Iowa (????w?), the “Hawkeye State,” one of the north-central states, is bounded on the north by Minnesota, on the east by Wisconsin and Illinois, on the south by Missouri and on the west by Nebraska and South Dakota. It is rectangular in shape; 310 miles east and west and 205 north and south; has an area of 56,025 square miles; the Mississippi flows along the eastern border and the Missouri and Big Horn along the western one. Des Moines, the largest city and capital, has a population of 86,368. The state's population is 2,224,771.
In 1673 Marquette and Joliet and in 1680 Hennepin touched the borders of the state. In 1788 Julian Dubuque obtained from the Indians a tract of land, including the present site of Dubuque. He established a trading post and developed the lead mines. Upon his death in 1810 the settlement was abandoned. In 1803 this territory, as part of the Louisiana Purchase, became part of the United States. Until 1838 it formed part of the territories of Louisiana, Missouri, Michigan and Wisconsin in succession.
On June 12, 1838, it was organized as a separate territory, and on December 28, 1846, it was admitted into the Union. Fort Madison was erected in 1808, and in 1832 immigrants settled in that vicinity and at Burlington. After the close of the Black Hawk War this territory was settled rapidly. With the revision in 1857 of the constitution of 1846, the seat of government, which had been moved from Burlington to Iowa City in 1844, was transferred to Des Moines. When the whites first entered this territory, the Sac and Fox Indians occupied the eastern and the Sioux the western portions. The remnants of the former are now maintained on their reservation near Toledo, Tama County, while the latter have entirely disappeared.
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Surface. Iowa, lying in the great central plateau, is distinctively a prairie state. The surface is gently rolling, except on the eastern and western borders where erosion has formed hills and bluffs. In the southern part, also, the same cause has produced hills grouped in series forming ridges having a general north and south direction parallel to the streams. From the highest point, Wanita, O'Brien County (1,562 feet), the plateau slopes gently to the south and southeast, the lowest point being in the southeastern part of the state (400 feet).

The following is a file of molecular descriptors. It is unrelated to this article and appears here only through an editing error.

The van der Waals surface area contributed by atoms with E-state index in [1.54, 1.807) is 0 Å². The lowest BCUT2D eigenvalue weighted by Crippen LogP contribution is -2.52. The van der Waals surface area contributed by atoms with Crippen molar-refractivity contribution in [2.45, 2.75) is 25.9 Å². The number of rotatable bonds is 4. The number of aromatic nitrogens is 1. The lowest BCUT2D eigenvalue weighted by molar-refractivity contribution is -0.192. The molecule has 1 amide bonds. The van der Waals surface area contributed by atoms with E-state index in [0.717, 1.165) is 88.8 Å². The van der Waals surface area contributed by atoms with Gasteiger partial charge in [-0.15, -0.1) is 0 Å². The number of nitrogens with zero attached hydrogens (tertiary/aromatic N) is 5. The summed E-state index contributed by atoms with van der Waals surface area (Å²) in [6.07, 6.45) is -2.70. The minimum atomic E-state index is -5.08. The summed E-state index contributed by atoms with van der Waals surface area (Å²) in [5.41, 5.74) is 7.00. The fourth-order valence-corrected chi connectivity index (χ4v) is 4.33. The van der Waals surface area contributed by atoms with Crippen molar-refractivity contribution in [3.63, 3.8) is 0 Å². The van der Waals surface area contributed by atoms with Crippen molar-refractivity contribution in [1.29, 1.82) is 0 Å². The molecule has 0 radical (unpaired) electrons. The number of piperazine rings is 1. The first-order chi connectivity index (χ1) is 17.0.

Drainage. The watershed extends across the state parallel to the Missouri River, forming two hydrographic systems—the Mississippi draining the eastern two thirds and the western draining the western third. Of the former, the most important rivers are the Des Moines, which is the longest and most important, Cedar, Iowa, Skunk, Wapsipinican and Turkey; of the Missouri system the Big Sioux, Little Sioux, Nishnabotna and Nodaway may be named. Those of the Mississippi system flow southeast, those of the Missouri system to the southwest. In the northern part are numerous, clear, pebbly lakes in glacier-scored beds. The most important of these are Spirit Lake, the two Okoboji Lakes and Clear Lake, all popular summer resorts.
Soil. Over the entire area of the state, except in the extreme northeastern portion, is a deposit of glacial drift consisting of fine rock arid fragments varying from a few inches to hundreds of feet in depth. This covering gives the state an unusual variety of fertile soils. There are three distinct kinds: alluvial, consisting of recent deposits, the principal tract being the Missouri bottoms, very fertile; glacial drift, a fine clay and sand loam, also very fertile, covering the greater part of the state; and loess, a fine yellowish sand found in various parts of the state along the margin of drift areas.
Forests. There are no great forests, the timber growing along the banks of the streams. The principal native trees are the elm, the oaks, cottonwood, walnut, hickory, maple, cedar etc.